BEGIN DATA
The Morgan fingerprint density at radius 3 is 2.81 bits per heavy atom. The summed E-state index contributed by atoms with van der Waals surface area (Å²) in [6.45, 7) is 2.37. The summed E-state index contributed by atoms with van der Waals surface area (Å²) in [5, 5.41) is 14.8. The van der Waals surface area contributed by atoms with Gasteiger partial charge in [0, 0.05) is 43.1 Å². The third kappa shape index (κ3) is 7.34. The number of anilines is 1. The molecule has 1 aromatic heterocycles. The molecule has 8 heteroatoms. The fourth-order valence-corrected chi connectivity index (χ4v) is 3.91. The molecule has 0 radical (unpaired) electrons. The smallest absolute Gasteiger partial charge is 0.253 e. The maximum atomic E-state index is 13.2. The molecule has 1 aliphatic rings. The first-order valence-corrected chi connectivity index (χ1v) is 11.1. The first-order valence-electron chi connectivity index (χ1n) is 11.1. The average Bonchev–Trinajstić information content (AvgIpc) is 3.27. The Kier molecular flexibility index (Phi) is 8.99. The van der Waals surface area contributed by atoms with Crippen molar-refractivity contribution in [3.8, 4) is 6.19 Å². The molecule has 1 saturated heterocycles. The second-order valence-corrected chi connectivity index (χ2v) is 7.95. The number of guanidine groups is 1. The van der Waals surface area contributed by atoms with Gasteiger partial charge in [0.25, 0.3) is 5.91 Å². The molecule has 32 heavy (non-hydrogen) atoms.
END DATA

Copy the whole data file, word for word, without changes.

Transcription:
The Morgan fingerprint density at radius 3 is 2.81 bits per heavy atom. The summed E-state index contributed by atoms with van der Waals surface area (Å²) in [6.45, 7) is 2.37. The summed E-state index contributed by atoms with van der Waals surface area (Å²) in [5, 5.41) is 14.8. The van der Waals surface area contributed by atoms with Gasteiger partial charge in [0, 0.05) is 43.1 Å². The third kappa shape index (κ3) is 7.34. The number of anilines is 1. The molecule has 1 aromatic heterocycles. The molecule has 8 heteroatoms. The fourth-order valence-corrected chi connectivity index (χ4v) is 3.91. The molecule has 0 radical (unpaired) electrons. The smallest absolute Gasteiger partial charge is 0.253 e. The maximum atomic E-state index is 13.2. The molecule has 1 aliphatic rings. The first-order valence-corrected chi connectivity index (χ1v) is 11.1. The first-order valence-electron chi connectivity index (χ1n) is 11.1. The average Bonchev–Trinajstić information content (AvgIpc) is 3.27. The Kier molecular flexibility index (Phi) is 8.99. The van der Waals surface area contributed by atoms with Crippen molar-refractivity contribution in [3.8, 4) is 6.19 Å². The molecule has 1 saturated heterocycles. The second-order valence-corrected chi connectivity index (χ2v) is 7.95. The number of guanidine groups is 1. The van der Waals surface area contributed by atoms with Gasteiger partial charge in [0.25, 0.3) is 5.91 Å². The molecule has 32 heavy (non-hydrogen) atoms.